Would you please help me with a couple of questions?

We start our United Lodge of Theosophy Sanskrit [Los Angeles] class with the Shanti Mantra. Saha nAvavatu  Saha nau bhunaktu etc.  I was pleased to find the mantra at the end of the Katha Upanashad.

I parse the first line as:

Saha [ind.] together, nau [without sandhi  1st per. du.] we two,  avavatu [without sandhi  3rd per. imperative] he protect.

The problem is with avavatu. It seems like it should be avatu. Why the second va?

A student brought to the class’s attention “The Eight Upanashads” translated by  Swami  Gambhirananda.  The SwamI shows avatu for avavatu in his commentary.

For the second line, saha nau bhunaktu, I have for bhunaktu: bhuj [root] –bunaja-bhunaka- bhunaktu [3rd.per. imparitive] he enjoy.

Swami Gambhirananda has for the second line “may he protect us both” [same as the first line].  Is there any way this is correct?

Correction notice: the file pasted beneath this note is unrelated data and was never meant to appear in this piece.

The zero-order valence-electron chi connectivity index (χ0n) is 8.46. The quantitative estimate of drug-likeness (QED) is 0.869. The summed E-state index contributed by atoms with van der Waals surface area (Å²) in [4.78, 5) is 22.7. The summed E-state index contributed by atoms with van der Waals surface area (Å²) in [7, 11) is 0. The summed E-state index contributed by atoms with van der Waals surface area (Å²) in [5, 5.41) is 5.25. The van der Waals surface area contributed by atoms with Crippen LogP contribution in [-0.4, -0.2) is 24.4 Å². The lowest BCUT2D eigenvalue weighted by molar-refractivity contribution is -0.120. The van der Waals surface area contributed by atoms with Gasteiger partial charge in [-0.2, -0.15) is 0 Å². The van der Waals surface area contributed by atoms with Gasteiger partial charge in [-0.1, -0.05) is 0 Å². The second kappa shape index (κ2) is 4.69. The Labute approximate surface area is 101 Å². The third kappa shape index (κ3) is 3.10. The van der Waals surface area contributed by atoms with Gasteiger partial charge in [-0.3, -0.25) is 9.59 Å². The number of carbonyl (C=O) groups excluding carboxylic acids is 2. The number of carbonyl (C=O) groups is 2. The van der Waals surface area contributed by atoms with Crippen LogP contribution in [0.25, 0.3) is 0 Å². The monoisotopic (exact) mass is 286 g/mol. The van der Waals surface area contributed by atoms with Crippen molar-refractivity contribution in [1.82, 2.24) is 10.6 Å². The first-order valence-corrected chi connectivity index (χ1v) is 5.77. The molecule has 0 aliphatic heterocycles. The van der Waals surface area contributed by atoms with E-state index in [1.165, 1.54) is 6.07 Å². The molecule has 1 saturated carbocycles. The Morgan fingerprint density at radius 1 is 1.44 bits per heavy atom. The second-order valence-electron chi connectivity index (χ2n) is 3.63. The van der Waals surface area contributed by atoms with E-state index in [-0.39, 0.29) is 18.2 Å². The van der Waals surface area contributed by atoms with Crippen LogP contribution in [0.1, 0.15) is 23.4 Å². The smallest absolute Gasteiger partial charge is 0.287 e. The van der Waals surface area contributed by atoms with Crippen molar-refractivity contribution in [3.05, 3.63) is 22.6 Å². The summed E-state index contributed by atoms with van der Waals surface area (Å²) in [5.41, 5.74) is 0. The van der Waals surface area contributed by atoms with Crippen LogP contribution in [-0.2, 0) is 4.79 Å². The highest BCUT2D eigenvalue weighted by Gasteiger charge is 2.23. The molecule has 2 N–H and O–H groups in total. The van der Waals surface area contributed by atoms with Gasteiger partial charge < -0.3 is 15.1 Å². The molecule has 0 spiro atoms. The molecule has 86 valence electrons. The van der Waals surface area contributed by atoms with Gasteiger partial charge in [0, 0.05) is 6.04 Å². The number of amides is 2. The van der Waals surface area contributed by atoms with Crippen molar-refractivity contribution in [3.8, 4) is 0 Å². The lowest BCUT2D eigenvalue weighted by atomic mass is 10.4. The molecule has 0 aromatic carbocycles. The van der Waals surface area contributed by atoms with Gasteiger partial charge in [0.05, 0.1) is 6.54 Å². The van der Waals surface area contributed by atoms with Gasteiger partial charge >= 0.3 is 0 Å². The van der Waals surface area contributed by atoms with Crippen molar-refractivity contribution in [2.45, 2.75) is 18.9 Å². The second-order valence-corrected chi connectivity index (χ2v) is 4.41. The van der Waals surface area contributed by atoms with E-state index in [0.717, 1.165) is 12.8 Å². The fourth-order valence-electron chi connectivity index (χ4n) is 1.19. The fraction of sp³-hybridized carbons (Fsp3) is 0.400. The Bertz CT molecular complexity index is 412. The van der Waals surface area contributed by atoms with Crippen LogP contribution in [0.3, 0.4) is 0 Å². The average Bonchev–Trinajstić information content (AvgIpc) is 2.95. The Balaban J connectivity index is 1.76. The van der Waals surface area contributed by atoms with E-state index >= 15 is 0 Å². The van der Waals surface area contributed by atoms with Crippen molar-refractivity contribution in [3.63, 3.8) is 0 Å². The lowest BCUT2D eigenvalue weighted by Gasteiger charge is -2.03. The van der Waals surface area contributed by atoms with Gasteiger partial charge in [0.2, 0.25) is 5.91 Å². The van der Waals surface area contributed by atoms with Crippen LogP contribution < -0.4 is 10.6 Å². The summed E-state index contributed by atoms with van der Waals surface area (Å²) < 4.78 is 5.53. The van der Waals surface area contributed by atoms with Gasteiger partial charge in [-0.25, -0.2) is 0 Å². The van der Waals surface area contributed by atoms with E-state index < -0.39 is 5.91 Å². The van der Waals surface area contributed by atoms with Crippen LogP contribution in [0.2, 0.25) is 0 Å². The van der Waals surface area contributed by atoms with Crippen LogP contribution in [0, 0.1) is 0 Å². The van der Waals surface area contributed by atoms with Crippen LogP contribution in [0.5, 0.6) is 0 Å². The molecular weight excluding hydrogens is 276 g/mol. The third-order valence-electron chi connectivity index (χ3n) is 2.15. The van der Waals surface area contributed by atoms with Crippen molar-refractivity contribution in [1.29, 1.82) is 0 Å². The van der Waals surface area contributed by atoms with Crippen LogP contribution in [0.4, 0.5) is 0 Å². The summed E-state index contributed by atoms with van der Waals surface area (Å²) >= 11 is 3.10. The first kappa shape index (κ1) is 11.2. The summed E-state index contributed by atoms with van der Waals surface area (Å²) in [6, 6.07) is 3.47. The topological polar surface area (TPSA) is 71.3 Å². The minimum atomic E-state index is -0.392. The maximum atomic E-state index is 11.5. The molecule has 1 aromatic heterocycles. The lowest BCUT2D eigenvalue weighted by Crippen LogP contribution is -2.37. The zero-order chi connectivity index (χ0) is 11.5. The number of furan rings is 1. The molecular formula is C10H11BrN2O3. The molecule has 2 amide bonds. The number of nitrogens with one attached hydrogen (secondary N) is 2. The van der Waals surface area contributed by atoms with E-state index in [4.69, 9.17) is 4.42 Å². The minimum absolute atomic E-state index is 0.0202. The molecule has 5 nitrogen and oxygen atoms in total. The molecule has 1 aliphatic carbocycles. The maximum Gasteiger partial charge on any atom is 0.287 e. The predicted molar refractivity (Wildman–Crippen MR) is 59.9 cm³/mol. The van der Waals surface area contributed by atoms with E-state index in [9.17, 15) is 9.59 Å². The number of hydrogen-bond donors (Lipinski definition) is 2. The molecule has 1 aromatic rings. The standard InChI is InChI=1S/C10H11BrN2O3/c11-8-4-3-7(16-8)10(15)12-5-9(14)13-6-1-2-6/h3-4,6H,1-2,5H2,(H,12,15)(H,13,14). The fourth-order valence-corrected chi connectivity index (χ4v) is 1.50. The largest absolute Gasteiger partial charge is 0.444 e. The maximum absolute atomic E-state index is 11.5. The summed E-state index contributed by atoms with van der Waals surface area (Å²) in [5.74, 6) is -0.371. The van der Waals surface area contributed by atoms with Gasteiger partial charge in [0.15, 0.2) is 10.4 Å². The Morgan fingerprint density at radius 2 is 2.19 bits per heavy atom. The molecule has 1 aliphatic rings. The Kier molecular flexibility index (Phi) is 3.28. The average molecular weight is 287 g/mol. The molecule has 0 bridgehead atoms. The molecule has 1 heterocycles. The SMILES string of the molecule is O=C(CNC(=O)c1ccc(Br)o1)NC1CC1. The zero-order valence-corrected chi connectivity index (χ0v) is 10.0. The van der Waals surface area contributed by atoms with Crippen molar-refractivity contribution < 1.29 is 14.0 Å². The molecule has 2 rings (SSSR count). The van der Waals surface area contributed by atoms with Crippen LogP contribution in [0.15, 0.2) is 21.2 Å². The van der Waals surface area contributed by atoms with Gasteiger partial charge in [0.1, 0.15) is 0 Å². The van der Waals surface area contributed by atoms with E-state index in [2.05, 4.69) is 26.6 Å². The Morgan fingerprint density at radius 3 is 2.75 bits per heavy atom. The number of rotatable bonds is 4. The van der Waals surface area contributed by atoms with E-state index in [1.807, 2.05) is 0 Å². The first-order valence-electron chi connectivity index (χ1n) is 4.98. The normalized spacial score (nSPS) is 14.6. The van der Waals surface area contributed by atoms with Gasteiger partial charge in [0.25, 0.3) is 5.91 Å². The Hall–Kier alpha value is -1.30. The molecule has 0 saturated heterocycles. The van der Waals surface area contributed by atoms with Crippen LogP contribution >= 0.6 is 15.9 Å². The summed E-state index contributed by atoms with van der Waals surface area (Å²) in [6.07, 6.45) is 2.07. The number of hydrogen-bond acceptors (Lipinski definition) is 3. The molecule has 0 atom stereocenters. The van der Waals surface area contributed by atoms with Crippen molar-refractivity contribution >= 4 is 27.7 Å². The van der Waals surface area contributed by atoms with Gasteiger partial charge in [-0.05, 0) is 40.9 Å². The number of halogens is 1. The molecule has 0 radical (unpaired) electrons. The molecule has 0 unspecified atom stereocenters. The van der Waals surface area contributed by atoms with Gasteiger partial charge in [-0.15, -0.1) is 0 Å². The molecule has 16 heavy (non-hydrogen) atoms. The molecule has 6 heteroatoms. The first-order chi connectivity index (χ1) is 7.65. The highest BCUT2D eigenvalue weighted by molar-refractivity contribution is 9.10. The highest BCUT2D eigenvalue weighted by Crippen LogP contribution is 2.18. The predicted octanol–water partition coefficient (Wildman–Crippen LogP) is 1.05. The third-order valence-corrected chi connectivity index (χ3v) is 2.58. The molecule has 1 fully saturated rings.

If you see any errors I have made please tell me.

Thank you and best,

Harold Walker

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Hi Harold,

You did a good job in analyzing this mantra. You are right: it is avatu. Naavavatu breaks down with sandhi into: nau (= naav) + avatu. (So it doesn't break as avavatu.) 

In the second line, different translators take bhunaktu differently. Swami Gambhirananda does take bhunaktu as "protect," but in a different sense than avatu, namely, "by vouchsafing the results of knowledge"; while he translates avatu as "protect" in the sense of "by revealing knowledge." In doing this, he is merely following Sankaracarya's commentary, which glosses both words as "paalayatu" (protect).
S. Radhakrishnan translates bhunaktu as "may He be pleased" (with us both). 
Swami Sarvananda translates bhunaktu as "May He nourish (us both)."
"Enjoy," as you said, is a basic meaning of the root bhuj. There are many possible ways to translate this word.
Best regards,


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